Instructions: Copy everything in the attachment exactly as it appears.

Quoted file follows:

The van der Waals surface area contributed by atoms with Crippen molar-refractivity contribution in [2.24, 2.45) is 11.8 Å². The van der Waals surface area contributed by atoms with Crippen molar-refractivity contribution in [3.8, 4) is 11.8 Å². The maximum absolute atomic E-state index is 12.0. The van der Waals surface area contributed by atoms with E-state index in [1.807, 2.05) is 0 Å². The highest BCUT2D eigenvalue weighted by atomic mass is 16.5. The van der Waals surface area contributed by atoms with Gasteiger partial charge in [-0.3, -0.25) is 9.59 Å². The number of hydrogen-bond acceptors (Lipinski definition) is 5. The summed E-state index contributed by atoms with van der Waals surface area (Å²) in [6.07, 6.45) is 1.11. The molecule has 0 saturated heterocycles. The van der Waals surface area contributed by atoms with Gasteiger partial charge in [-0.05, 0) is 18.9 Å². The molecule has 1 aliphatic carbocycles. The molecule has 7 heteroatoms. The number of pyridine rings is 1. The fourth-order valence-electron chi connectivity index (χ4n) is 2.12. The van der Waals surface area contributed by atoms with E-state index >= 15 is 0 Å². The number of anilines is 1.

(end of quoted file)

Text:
The van der Waals surface area contributed by atoms with Crippen molar-refractivity contribution in [2.24, 2.45) is 11.8 Å². The van der Waals surface area contributed by atoms with Crippen molar-refractivity contribution in [3.8, 4) is 11.8 Å². The maximum absolute atomic E-state index is 12.0. The van der Waals surface area contributed by atoms with E-state index in [1.807, 2.05) is 0 Å². The highest BCUT2D eigenvalue weighted by atomic mass is 16.5. The van der Waals surface area contributed by atoms with Gasteiger partial charge in [-0.3, -0.25) is 9.59 Å². The number of hydrogen-bond acceptors (Lipinski definition) is 5. The summed E-state index contributed by atoms with van der Waals surface area (Å²) in [6.07, 6.45) is 1.11. The molecule has 0 saturated heterocycles. The van der Waals surface area contributed by atoms with Gasteiger partial charge in [-0.05, 0) is 18.9 Å². The molecule has 1 aliphatic carbocycles. The molecule has 7 heteroatoms. The number of pyridine rings is 1. The fourth-order valence-electron chi connectivity index (χ4n) is 2.12. The van der Waals surface area contributed by atoms with E-state index >= 15 is 0 Å². The number of anilines is 1.